In accordance with an aspect of the invention, the binder material is either a metallic binder or a dielectric binder such that the structure contains electrical conductive regions where a metallic binder is applied and dielectric regions where a dielectric binder is applied.
In accordance with another aspect of the invention, external components can be incorporated into the structure during the printing process by inserting the components into evacuated regions that are formed during the powder removal step. Alternatively, components that are thinner than a layer of powder can be attached to a bound region (i.e., a region of powder with the binder applied) and then covered in a subsequent powder deposition step. As a result, a component can be incorporated into the structure such that it is entirely confined in a bound region of powder.
The present invention can also be embodied in a two powder process. In this regard, a second type of powder material that is different from the first type of powder material is also deposited in the defined area. A binder material is applied to certain regions of the second type of powder that further defines a portion of the structure to be formed. At least a portion of the unbound powder material is removed using, for example, a vacuuming technique. These steps are repeated as necessary until the completed structure is formed.
According to one aspect of the invention, the first and second powders are chosen such that the first powder material is a dielectric powder and the second powder material is a conductive powder.
The improved three dimensional printing process according to the present invention has many advantages, a few of which are set forth hereafter as examples.
Manufacturing costs for electromechanical structures are reduced as both conductive and dielectric regions can be formed in the structure during the printing process thus requiring fewer electrical connectors and/or wiring harnesses. Moreover, discrete components can be built in to the structure during the printing process, which eliminates further assembly steps.
Identification tags can be designed into structures using the improved three dimensional printing process of the present invention. For example, conductive and dielectric regions can be formed in the structure as a pattern of ones and zeros that can be read by a processor or a logic system as an identification code. Similarly, cavities and/or regions filled with a material having a higher atomic number on average than the remainder of the structure can be incorporated into the structure that would show up during an X-ray or ultrasonic examination. These types of identification tags are difficult if not impossible to alter without damaging the structure. Accordingly, the identification tags can be used to discourage theft or counterfeiting.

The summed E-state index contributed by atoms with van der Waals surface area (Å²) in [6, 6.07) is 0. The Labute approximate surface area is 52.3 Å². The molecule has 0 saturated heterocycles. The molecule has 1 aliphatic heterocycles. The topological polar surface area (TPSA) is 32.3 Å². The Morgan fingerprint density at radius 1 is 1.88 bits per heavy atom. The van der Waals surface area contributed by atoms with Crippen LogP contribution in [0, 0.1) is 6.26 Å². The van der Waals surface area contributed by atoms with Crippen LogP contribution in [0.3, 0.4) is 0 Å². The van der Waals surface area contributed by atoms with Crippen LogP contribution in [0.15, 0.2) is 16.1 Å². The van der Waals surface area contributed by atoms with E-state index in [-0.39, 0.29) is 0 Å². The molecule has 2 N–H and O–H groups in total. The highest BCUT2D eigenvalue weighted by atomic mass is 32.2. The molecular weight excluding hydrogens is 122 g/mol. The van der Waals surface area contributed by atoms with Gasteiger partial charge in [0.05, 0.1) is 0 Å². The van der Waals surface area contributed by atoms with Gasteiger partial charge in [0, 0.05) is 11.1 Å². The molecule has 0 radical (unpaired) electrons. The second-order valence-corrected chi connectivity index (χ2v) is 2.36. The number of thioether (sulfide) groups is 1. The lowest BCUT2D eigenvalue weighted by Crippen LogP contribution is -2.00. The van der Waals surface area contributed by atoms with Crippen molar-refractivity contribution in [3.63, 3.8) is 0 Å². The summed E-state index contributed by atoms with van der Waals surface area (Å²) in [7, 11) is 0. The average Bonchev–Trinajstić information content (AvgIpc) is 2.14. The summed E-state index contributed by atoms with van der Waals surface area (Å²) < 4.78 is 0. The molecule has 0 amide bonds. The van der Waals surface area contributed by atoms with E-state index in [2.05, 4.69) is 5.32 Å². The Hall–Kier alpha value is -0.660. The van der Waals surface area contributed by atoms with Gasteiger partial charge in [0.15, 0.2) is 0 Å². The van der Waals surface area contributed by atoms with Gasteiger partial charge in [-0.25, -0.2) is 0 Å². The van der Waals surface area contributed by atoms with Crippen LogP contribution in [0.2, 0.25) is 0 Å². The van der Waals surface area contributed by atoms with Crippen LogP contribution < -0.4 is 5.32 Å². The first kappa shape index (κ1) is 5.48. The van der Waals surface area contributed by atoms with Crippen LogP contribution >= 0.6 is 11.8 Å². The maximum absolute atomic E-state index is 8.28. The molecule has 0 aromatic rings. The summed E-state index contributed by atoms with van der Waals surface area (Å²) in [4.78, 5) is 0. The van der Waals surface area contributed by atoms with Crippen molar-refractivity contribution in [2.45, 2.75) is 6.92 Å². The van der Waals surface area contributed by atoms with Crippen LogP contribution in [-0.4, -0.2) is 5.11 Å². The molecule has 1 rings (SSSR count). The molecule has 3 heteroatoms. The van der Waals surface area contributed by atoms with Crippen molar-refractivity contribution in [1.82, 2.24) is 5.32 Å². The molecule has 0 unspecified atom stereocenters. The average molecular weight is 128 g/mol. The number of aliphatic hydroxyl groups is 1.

Other features of the present invention will be more readily understood from the following detailed description of specific embodiments thereof when read in conjunction with the accompanying drawings, in which:
FIGS 1A-1E are diagrammatic views that illustrate three dimensional printing as practiced in the prior art;
FIGS. 2-4 depict methods for compacting powder material as part of the three dimensional printing process depicted in FIGS. 1A-1E;
FIGS. 5A-5D are diagrammatic views that illustrate an improved three dimensional printing process according to the present invention that uses a single powder type;
FIGS. 6A-6F are diagrammatic views that illustrate an improved three dimensional printing process according to the present invention that uses multiple powder types;
FIGS. 7A-7E are diagrammatic views that illustrate potential problems encountered in practicing the multiple powder, three dimensional printing process of FIGS. 6A-6F; and
FIGS. 8A-8L are diagrammatic views that illustrate a modification to the multiple powder, three dimensional printing process of FIGS. 6A-6F in which external components or assemblies are incorporated into the structure.
While the invention is susceptible to various modifications and alternative forms, a specific embodiment thereof is shown by way of example in the drawings and will herein be described in detail. It should be understood, however, that there is no intent to limit the invention to the particular form disclosed, but on the contrary, the invention is to cover all modifications, equivalents, and alternatives falling within the spirit and scope of the invention as defined by the claims.